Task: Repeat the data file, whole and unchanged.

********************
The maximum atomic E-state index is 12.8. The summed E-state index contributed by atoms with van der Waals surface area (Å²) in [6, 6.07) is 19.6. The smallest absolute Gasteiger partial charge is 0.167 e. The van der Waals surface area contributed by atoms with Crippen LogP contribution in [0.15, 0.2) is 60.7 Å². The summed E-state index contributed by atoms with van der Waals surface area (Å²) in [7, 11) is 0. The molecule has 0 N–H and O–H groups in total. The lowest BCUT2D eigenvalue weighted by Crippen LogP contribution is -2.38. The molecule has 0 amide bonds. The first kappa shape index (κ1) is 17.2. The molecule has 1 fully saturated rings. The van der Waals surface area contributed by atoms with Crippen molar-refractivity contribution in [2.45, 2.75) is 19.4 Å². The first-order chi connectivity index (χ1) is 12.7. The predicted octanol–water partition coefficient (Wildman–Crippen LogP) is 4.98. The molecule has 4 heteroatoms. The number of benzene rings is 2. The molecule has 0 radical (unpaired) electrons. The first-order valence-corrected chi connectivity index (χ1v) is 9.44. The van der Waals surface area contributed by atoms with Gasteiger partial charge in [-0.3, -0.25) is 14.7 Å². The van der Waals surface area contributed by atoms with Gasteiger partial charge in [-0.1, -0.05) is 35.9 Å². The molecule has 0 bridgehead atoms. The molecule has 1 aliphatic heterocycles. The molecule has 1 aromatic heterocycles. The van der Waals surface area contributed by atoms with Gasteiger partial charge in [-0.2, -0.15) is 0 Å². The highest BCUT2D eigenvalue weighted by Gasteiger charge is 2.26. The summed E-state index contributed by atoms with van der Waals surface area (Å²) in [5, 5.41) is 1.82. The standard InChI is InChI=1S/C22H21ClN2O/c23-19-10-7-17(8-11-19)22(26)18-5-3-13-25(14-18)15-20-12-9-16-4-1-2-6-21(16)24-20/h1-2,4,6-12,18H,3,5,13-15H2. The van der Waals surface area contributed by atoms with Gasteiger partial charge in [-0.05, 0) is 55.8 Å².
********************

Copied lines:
The maximum atomic E-state index is 12.8. The summed E-state index contributed by atoms with van der Waals surface area (Å²) in [6, 6.07) is 19.6. The smallest absolute Gasteiger partial charge is 0.167 e. The van der Waals surface area contributed by atoms with Crippen LogP contribution in [0.15, 0.2) is 60.7 Å². The summed E-state index contributed by atoms with van der Waals surface area (Å²) in [7, 11) is 0. The molecule has 0 N–H and O–H groups in total. The lowest BCUT2D eigenvalue weighted by Crippen LogP contribution is -2.38. The molecule has 0 amide bonds. The first kappa shape index (κ1) is 17.2. The molecule has 1 fully saturated rings. The van der Waals surface area contributed by atoms with Crippen molar-refractivity contribution in [2.45, 2.75) is 19.4 Å². The first-order chi connectivity index (χ1) is 12.7. The predicted octanol–water partition coefficient (Wildman–Crippen LogP) is 4.98. The molecule has 4 heteroatoms. The number of benzene rings is 2. The molecule has 0 radical (unpaired) electrons. The first-order valence-corrected chi connectivity index (χ1v) is 9.44. The van der Waals surface area contributed by atoms with Gasteiger partial charge in [-0.3, -0.25) is 14.7 Å². The van der Waals surface area contributed by atoms with Gasteiger partial charge in [-0.1, -0.05) is 35.9 Å². The molecule has 0 bridgehead atoms. The molecule has 1 aliphatic heterocycles. The molecule has 1 aromatic heterocycles. The van der Waals surface area contributed by atoms with Gasteiger partial charge in [-0.2, -0.15) is 0 Å². The highest BCUT2D eigenvalue weighted by Gasteiger charge is 2.26. The summed E-state index contributed by atoms with van der Waals surface area (Å²) in [5, 5.41) is 1.82. The standard InChI is InChI=1S/C22H21ClN2O/c23-19-10-7-17(8-11-19)22(26)18-5-3-13-25(14-18)15-20-12-9-16-4-1-2-6-21(16)24-20/h1-2,4,6-12,18H,3,5,13-15H2. The van der Waals surface area contributed by atoms with Gasteiger partial charge in [-0.05, 0) is 55.8 Å².